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Solving Common Problems in Cannabis Cultivation

Cannabis cultivation can be a rewarding, but challenging experience. Growers may encounter issues such as nutrient deficiencies, pests, mold, and more. Identifying and solving these problems quickly is essential for a healthy and thriving garden. In this post, we’ll explore some common problems in cannabis cultivation and how to resolve them.

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Nutrient Deficiencies & Toxicities

Nutrient deficiencies are a common problem in cannabis cultivation, and they can lead to stunted growth, yellowing leaves, and smaller yields. The most common deficiencies are nitrogen, phosphorus, and potassium. Nitrogen deficiency can cause yellowing leaves, while phosphorus and potassium deficiency can cause purpling leaves.

To solve nutrient deficiencies, first, identify the specific nutrient that is lacking through soil testing or runoff. Then, adjust the nutrient ratio accordingly by adding a nutrient supplement or fertilizer to the soil or nutrient solution.

Toxicities which is the cause of too much nutrients are much more common however. Most growers running an average nutrient program are actually getting too much nutrients which is much harder to fix. When it comes to nutrients “less is more”, and always remember that its much easier to heal a deficient plant then it is a toxic one. 

Fix for deficiencies: target the problem and foliar feed with the corrected nutrient amount. Foliar feeding will get directly into the plants system quickly, similar to getting an IV if you go to the hospital versus a pill. 

Fix for toxicities: flush the crop with plain RO water for 2 days, then return with a light nutrient feed. It is also a good idea to use something like Cleanse from Athena to help flush out the medium.


Pests are another common problem that can harm cannabis plants. Common pests include spider mites, fungus gnats, aphids, and thrips. Pests can damage plants by sucking their sap or eating their leaves, and can spread diseases.

To control pests, use an insecticidal soap or neem oil spray, which can be purchased at most garden stores. Additionally, important considerations include keeping the grow room clean, monitoring humidity levels, and avoiding sharing equipment between indoor and outdoor grows.

Fix: unfortunately much like mold if you already have pests it can be tough to create a clean run out of your crop. Instead, we can mitigate the problem by reducing the population until harvest if it isn’t already too bad. There are many different pests, some worse then others. Its up to you as the gardener to make the best call. Neem oil sprays as long as you have NO flowers starting can be applied. Dish soap should be applied to your spray as a wetting agent as well as to help trap and stop the bug eggs from hatching. Your foliar sprays should also wash any traveling bugs to the bottom of your stalk, or medium. You should also scrape the first half inch layer of soil, or coconut husk off your medium (if your not in recirculating hydroponics) because bug eggs like to sit there.

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Mold is a common problem in humid environments or where ventilation is poor. Mold can damage cannabis plants by compromising plant structures, creating dead spots, and lowering the overall health and quality of the crop. Common types of mold include powdery mildew, bud rot, and gray mold.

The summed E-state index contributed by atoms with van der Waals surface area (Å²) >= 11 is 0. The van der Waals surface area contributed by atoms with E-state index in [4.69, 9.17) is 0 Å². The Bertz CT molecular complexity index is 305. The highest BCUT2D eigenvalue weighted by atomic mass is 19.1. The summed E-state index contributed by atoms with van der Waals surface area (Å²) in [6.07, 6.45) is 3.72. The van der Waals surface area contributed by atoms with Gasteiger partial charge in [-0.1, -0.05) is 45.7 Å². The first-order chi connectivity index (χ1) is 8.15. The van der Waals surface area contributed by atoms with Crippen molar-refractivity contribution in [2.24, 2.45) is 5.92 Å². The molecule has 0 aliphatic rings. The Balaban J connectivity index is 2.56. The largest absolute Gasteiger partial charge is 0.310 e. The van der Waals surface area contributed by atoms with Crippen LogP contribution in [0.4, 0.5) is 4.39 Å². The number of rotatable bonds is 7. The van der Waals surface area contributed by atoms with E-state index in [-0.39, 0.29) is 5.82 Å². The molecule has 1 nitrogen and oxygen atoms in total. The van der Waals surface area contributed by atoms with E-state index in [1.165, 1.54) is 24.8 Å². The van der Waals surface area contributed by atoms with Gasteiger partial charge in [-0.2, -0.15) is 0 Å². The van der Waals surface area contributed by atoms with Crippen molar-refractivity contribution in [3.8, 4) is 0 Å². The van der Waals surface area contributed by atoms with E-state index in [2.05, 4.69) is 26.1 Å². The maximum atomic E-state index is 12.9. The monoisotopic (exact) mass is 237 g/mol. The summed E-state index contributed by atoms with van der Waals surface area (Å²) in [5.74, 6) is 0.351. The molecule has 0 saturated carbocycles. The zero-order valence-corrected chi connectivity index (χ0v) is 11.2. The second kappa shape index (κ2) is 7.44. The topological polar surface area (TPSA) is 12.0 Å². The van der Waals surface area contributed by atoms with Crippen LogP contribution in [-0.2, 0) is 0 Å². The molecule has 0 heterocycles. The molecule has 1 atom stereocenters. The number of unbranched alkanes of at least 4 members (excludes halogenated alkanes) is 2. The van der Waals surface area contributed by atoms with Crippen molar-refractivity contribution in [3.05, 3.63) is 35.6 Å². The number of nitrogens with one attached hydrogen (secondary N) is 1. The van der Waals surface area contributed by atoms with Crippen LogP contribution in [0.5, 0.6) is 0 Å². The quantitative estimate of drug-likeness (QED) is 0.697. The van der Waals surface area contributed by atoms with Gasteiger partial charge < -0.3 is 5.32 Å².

Good air circulation, proper ventilation, and humidity controls can prevent mold from growing in the first place. If mold is already present, remove the affected parts of the plant and reduce humidity levels as soon as possible. It is important to note that mold can be harmful to human health too, so it’s essential to take any instances of mold growth seriously.

Preventatives: Spray neem oil during the vegetative time on all leaves to protect from mold. Be careful not to spray when the lights are on as it is photosensitive.

Fix: Unfortunately if your plant’s have mold already it is likely within the plants and throughout your room. The only recommended fix for this is to throw away your crop, sterilize the room and start again. Some people may dip their flowers in h202 water to clean, but there are no methods that properly fix this problem once it has started. 

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Overwatering is a common mistake that can lead to root rot and other issues when growing in soil or coconut husk. Overwatering can cause soil to become waterlogged, which can deprive plants of oxygen and nutrients. Symptoms of overwatering include yellowing or drooping leaves and slowed growth.

To avoid overwatering, always check the soil moisture level before watering and avoid watering plants just for the sake of it. If the soil still feels moist, postpone watering until the soil dries out a bit. Additionally, be sure to provide good drainage so that water can escape from the soil and allow for a sufficient amount of oxygen to reach the roots.

Fix: To help revive a plant that has been overwatered it is recommended to flush wait plain water and 29% food grade H202 at a rate of 3ml-5ml per gallon.

Identifying and solving problems in cannabis cultivation is a big part of maintaining a healthy and productive garden. By addressing nutrient deficiencies, pest problems, mold, and overwatering, growers can avoid common pitfalls and set themselves up for success. At 4trees Cannabis Building, we’re here to help growers design and maintain the perfect grow environment for their needs. Whether you’re a novice or an expert grower, we can help you stay on top of the ever-evolving cannabis cultivation industry or catch problems in their tracks.